|PROSITE documentation PDOC00425 [for PROSITE entry PS50125]|
Guanylate cyclases (EC 220.127.116.11) [1,2,3,4] catalyze the formation of cyclic GMP (cGMP) from GTP. cGMP acts as an intracellular messenger, activating cGMP-dependent kinases and regulating CGMP-sensitive ion channels. The role of cGMP as a second messenger in vascular smooth muscle relaxation and retinal photo-transduction is well established. Guanylate cyclase is found both in the soluble and particular fraction of eukaryotic cells. The soluble and plasma membrane-bound forms differ in structure, regulation and other properties.
Most currently known plasma membrane-bound forms are receptors for small polypeptides. The topology of such proteins is the following: they have a N-terminal extracellular domain which acts as the ligand binding region, then a transmembrane domain, followed by a large cytoplasmic C-terminal region that can be subdivided into two domains: a protein kinase-like domain that appears important for proper signalling and a cyclase catalytic domain. This topology is schematically represented below.
+-----------------------xxxxx----------------------+---------------+ | Ligand-binding XXXXX Protein Kinase like | Cyclase | +-----------------------xxxxx----------------------+---------------+ Extracellular Transmembrane Cytoplasmic
The known guanylate cyclase receptors are:
The soluble forms of guanylate cyclase are cytoplasmic heterodimers. The two subunits, α and β are proteins of from 70 to 82 Kd which are highly related. Two forms of β subunits are currently known: β-1 which seems to be expressed in lung and brain, and β-2 which is more abundant in kidney and liver.
The membrane and cytoplasmic forms of guanylate cyclase share a conserved domain which is probably important for the catalytic activity of the enzyme. Such a domain is also found twice in the different forms of membrane-bound adenylate cyclases (also known as class-III) [5,6] from mammals, slime mold or Drosophila. We have derived a consensus pattern from the most conserved region in that domain. We also developed a profile which covers the domain.Note:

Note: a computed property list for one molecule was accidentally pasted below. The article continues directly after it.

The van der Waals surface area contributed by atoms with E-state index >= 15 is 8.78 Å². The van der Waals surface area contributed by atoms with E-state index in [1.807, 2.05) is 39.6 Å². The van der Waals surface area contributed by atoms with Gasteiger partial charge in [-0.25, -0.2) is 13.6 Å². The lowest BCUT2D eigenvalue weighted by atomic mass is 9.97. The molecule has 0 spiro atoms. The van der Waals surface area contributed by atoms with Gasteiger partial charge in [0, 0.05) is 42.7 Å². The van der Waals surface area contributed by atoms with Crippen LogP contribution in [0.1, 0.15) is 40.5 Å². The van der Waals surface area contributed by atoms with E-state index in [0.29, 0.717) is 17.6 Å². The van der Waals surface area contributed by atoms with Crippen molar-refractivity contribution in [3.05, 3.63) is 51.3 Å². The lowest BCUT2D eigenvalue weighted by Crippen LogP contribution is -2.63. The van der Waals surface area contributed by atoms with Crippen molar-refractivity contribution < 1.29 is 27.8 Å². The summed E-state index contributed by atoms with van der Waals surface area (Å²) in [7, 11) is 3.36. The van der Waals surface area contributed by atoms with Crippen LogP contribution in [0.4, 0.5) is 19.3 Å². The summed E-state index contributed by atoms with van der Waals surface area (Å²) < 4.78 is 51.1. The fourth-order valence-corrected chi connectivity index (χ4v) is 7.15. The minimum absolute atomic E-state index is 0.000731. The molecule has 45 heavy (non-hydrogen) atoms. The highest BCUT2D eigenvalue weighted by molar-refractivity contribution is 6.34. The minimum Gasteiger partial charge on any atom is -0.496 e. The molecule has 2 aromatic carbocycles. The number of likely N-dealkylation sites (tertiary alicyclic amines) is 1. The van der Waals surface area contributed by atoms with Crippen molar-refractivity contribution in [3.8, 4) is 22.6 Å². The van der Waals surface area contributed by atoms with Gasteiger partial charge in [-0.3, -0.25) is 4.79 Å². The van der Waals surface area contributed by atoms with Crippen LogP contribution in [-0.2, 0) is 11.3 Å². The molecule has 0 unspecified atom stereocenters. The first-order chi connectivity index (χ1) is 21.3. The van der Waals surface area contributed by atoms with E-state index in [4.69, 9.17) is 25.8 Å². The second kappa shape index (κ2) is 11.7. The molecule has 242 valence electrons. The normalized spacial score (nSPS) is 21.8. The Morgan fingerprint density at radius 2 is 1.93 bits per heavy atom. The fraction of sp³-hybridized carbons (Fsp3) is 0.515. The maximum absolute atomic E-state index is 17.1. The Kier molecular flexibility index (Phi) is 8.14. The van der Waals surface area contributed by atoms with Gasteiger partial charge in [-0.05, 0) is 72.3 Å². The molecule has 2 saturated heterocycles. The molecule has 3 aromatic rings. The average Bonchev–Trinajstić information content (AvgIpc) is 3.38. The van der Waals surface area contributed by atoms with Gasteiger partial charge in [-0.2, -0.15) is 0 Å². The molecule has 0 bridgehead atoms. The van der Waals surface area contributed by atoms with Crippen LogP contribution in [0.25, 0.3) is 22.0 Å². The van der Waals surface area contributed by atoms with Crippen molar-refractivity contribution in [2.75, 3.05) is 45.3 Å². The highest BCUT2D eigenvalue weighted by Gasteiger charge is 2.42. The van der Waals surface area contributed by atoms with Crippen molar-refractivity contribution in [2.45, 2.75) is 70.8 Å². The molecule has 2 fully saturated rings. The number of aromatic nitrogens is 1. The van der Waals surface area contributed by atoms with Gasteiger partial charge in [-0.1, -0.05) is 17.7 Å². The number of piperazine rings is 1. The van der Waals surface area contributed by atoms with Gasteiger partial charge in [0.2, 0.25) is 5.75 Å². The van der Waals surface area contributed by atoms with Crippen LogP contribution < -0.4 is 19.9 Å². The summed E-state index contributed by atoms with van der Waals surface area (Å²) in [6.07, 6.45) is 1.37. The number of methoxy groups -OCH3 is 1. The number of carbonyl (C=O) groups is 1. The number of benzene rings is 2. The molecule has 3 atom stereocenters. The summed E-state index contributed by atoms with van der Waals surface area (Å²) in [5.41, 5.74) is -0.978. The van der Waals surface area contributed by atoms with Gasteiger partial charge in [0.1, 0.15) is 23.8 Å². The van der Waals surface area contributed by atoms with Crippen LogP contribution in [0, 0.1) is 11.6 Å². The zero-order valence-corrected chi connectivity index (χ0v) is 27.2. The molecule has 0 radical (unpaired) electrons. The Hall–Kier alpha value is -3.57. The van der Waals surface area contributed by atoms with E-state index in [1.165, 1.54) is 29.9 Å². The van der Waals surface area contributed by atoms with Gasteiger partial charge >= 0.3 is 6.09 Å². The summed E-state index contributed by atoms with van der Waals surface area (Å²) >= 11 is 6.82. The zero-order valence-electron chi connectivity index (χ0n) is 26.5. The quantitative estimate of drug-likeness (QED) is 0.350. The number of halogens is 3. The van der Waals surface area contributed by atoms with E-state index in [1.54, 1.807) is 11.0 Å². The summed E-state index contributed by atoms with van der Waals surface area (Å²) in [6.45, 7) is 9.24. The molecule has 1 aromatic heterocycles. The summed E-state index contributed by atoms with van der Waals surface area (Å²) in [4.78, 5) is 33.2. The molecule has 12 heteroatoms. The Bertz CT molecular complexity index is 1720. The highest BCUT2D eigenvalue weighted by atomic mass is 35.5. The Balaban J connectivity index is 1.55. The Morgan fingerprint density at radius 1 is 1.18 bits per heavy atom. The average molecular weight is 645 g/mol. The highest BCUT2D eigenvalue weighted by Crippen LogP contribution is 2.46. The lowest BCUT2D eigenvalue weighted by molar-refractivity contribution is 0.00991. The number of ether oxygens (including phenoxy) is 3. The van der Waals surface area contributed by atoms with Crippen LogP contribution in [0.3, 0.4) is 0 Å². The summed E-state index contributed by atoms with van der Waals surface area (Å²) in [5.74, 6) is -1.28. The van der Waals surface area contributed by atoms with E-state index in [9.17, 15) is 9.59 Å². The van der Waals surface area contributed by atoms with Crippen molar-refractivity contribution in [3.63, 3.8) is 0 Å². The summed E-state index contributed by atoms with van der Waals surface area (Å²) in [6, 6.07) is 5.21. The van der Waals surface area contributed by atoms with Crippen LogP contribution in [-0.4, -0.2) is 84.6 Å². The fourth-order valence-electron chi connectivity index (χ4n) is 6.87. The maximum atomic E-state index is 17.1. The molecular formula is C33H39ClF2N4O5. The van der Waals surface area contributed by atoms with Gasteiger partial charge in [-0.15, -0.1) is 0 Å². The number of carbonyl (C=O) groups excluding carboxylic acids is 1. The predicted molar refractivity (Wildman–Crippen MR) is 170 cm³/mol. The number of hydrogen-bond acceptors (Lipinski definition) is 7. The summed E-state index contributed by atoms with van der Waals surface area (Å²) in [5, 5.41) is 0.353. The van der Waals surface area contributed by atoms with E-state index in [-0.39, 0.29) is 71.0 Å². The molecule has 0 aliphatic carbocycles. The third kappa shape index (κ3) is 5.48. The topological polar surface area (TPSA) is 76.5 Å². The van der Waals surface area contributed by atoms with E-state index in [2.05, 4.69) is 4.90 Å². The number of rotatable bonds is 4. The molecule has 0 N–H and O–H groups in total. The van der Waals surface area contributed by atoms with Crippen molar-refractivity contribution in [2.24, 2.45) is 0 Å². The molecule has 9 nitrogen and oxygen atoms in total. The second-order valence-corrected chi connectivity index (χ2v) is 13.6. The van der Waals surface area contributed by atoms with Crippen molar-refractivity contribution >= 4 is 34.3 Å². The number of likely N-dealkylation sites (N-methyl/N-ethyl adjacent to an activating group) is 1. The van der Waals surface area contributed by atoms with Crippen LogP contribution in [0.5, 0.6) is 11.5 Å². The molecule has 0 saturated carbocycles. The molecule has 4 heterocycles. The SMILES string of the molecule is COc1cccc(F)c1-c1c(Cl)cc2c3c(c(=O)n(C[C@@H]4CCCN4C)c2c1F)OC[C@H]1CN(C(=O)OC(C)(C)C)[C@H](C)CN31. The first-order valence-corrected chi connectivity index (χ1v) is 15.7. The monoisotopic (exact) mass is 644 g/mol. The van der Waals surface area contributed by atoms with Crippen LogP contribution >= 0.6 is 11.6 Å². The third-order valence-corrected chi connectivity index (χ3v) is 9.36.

The pattern will detect both domains of adenylate cyclases class-III.Last update:
December 2004 / Pattern and text revised.
PROSITE methods (with tools and information) covered by this documentation:
|1||Authors||Koesling D. Boehme E. Schultz G.|
|Title||Guanylyl cyclases, a growing family of signal-transducing enzymes.|
|Source||FASEB J. 5:2785-2791(1991).|
|Title||The guanylyl cyclase receptor family.|
|Source||New Biol. 2:499-504(1990).|
|Title||Guanylyl cyclase receptors and their endocrine, paracrine, and autocrine ligands.|
|4||Authors||Yuen P.S.T. Garbers D.L.|
|Title||Guanylyl cyclase-linked receptors.|
|Source||Annu. Rev. Neurosci. 15:193-225(1992).|
|Title||Molecular and functional diversity of mammalian Gs-stimulated adenylyl cyclases.|
|Source||FASEB J. 7:768-775(1993).|
|6||Authors||Barzu O. Danchin A.|
|Title||Adenylyl cyclases: a heterogeneous class of ATP-utilizing enzymes.|
|Source||Prog. Nucleic Acid Res. Mol. Biol. 49:241-283(1994).|